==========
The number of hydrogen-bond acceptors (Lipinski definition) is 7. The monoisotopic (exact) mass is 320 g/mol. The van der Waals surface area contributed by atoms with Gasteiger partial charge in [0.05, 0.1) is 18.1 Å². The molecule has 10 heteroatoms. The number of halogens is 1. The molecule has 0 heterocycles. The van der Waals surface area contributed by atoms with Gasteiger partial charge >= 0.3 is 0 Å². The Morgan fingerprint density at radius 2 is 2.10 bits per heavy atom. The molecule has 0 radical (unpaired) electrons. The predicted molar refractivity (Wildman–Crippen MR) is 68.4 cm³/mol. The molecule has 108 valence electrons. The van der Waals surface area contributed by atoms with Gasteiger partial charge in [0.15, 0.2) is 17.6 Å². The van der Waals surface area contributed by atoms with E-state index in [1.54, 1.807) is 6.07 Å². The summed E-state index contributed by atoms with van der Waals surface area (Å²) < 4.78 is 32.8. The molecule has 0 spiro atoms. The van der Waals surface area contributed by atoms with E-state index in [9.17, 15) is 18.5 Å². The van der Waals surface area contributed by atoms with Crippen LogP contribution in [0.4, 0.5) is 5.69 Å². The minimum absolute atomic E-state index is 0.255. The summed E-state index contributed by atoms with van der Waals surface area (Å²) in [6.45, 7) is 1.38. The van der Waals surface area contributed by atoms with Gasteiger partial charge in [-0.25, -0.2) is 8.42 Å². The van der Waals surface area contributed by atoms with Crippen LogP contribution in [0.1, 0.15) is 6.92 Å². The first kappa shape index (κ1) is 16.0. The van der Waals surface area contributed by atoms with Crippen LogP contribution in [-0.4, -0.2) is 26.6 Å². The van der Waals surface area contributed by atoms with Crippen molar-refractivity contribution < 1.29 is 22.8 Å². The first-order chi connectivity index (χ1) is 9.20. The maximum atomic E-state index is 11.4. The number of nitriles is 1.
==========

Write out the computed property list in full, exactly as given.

The number of hydrogen-bond acceptors (Lipinski definition) is 7. The monoisotopic (exact) mass is 320 g/mol. The van der Waals surface area contributed by atoms with Gasteiger partial charge in [0.05, 0.1) is 18.1 Å². The molecule has 10 heteroatoms. The number of halogens is 1. The molecule has 0 heterocycles. The van der Waals surface area contributed by atoms with Gasteiger partial charge >= 0.3 is 0 Å². The Morgan fingerprint density at radius 2 is 2.10 bits per heavy atom. The molecule has 0 radical (unpaired) electrons. The predicted molar refractivity (Wildman–Crippen MR) is 68.4 cm³/mol. The molecule has 108 valence electrons. The van der Waals surface area contributed by atoms with Gasteiger partial charge in [0.15, 0.2) is 17.6 Å². The van der Waals surface area contributed by atoms with E-state index in [1.54, 1.807) is 6.07 Å². The summed E-state index contributed by atoms with van der Waals surface area (Å²) < 4.78 is 32.8. The molecule has 0 spiro atoms. The van der Waals surface area contributed by atoms with E-state index in [9.17, 15) is 18.5 Å². The van der Waals surface area contributed by atoms with Crippen LogP contribution in [0.4, 0.5) is 5.69 Å². The minimum absolute atomic E-state index is 0.255. The summed E-state index contributed by atoms with van der Waals surface area (Å²) in [6.45, 7) is 1.38. The van der Waals surface area contributed by atoms with Gasteiger partial charge in [-0.25, -0.2) is 8.42 Å². The van der Waals surface area contributed by atoms with Crippen LogP contribution in [0.1, 0.15) is 6.92 Å². The first kappa shape index (κ1) is 16.0. The van der Waals surface area contributed by atoms with Crippen LogP contribution in [-0.4, -0.2) is 26.6 Å². The van der Waals surface area contributed by atoms with Crippen molar-refractivity contribution < 1.29 is 22.8 Å². The first-order chi connectivity index (χ1) is 9.20. The maximum atomic E-state index is 11.4. The number of nitriles is 1.